Clinical Experience with Pedunculopontine Nucleus Stimulation in Conditions with Nigrostriatal Disconnection.
Rowe J., Khan A., Romanowski C., Isaac C., Khan S., Mair R., Aziz T., Yianni J.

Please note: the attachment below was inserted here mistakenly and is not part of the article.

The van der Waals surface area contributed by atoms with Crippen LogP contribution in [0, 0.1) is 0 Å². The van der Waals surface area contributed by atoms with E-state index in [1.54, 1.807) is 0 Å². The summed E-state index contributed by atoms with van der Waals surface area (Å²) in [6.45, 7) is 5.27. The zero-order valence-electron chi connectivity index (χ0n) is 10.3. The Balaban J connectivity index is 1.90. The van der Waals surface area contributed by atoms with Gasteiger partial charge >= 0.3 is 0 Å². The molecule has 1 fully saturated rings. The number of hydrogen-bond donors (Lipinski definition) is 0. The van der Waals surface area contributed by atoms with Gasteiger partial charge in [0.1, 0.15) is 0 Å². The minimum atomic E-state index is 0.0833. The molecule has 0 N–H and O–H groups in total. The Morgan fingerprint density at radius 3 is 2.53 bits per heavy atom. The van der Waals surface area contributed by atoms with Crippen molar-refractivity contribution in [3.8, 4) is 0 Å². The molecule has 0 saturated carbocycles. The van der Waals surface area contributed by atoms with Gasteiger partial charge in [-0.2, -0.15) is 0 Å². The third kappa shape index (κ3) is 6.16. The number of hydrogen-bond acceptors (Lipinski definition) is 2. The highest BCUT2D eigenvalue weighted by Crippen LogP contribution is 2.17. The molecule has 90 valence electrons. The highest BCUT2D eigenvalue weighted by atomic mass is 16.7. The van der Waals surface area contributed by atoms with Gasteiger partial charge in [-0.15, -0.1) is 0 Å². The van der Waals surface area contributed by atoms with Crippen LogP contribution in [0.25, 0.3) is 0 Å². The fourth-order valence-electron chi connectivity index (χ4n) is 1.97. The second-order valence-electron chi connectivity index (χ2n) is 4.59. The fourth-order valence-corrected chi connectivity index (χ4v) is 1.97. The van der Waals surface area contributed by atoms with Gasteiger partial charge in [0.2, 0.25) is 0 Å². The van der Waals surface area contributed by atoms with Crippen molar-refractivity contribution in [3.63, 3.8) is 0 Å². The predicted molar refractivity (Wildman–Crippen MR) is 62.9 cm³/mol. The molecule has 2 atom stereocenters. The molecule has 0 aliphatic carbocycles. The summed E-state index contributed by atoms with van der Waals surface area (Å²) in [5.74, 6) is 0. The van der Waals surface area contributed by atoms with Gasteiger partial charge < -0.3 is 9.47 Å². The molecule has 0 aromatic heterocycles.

BACKGROUND: The pedunculopontine nucleus (PPN) is a part of the mesencephalic locomotor region and, in recent years, it has been considered a new surgical target for deep brain stimulation (DBS) for movement disorders including atypical parkinsonian syndromes such as progressive supranuclear palsy (PSP) and multiple system atrophy. Involvement of the PPN may play an important role in gait impairment in these disorders and the development of PPN DBS could potentially provide treatment for this disabling problem. However, the role of the PPN and the specific pathways involved in gait control and other motor functions are poorly understood. METHODS: We present a chronological account of our group's experience in the use of PPN DBS. This entails the treatment of four patients with disabling movement disorders who all exhibited either marked damage or disconnection of the nigro-striatal pathway. RESULTS: Within our series, the results were variable in that 2 of the 4 patients benefited greatly from DBS but the other 2 did not. CONCLUSIONS: Our findings suggest that in carefully selected patients, PPN DBS can potentially alleviate symptoms due to dopaminergic striatal inactivity; symptoms that are typically resistant to stimulation of other subcortical targets used for parkinsonian syndromes and movement disorders.